Psychological Studies

, Volume 63, Issue 1, pp 19–24 | Cite as

A Glass Half Full Not Empty: Strength-Based Practice in Persons with Substance Use Disorders

  • N. Shaima
  • Gitanjali NarayananEmail author


The strength-based practice highlights the inherent competencies, resources, and values of an individual. While acknowledging underlying problem behaviors, it moves toward identifying potential solutions and meanings an individual holds. It therefore presents an innovative method to working with clients with different mental health concerns, including substance use disorders (SUD) with a focus on building resources. Traditionally, psychosocial interventions in the field of SUD have focused on behavioral management, cognitive approaches and the 12-steps programs. Such approaches have a leaning toward the deficit model and identify underlying pathology seen in addiction. Moving toward a strengths perspective offers possibilities to view one’s self and others in a positive light. In the current report, we present an argument to incorporate strength-based practices such as Motivational Interviewing, Solution-focused family therapy, Family-Centered Practice, Community-Based Participatory Research interventions and Case Management in working with persons with SUD. Specifically, we recommend a therapeutic focus of individual, family and community interventions that intensify movement toward healing by examining variables that instill well-being, while destigmatizing addiction. Secondly, we look at relational research such as social support, social networks and family strengths. Finally, we review aspects of community support groups and access to help that are intertwined within a strengths model.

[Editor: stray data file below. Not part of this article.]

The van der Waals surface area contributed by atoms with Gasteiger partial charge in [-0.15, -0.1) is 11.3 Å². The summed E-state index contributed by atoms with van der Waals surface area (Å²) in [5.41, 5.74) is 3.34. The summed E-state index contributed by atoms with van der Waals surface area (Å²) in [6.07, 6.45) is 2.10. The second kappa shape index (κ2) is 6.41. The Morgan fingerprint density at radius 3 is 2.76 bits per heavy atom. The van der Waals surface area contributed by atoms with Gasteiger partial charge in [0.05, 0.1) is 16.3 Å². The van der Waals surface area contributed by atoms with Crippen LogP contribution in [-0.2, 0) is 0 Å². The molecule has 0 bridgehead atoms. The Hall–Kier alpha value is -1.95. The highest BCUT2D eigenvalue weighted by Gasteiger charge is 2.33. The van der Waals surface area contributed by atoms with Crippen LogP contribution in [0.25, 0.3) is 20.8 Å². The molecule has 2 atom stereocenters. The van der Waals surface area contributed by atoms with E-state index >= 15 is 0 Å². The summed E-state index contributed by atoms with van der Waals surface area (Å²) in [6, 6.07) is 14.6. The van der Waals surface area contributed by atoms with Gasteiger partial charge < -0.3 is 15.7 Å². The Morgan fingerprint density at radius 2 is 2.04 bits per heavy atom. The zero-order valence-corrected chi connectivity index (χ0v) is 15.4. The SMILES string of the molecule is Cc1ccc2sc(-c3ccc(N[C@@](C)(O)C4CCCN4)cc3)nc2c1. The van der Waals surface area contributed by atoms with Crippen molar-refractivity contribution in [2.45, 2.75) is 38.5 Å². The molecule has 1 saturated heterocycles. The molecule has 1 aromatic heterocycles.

Substance use disorders Strengths Motivational interviewing Family Community 


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Copyright information

© National Academy of Psychology (NAOP) India 2018

Authors and Affiliations

  1. 1.Centre for Addiction MedicineNational Institute of Mental Health and Neuro Sciences (NIMHANS)BangaloreIndia
  2. 2.Department of Clinical PsychologyNational Institute of Mental Health and Neuro Sciences (NIMHANS)BangaloreIndia

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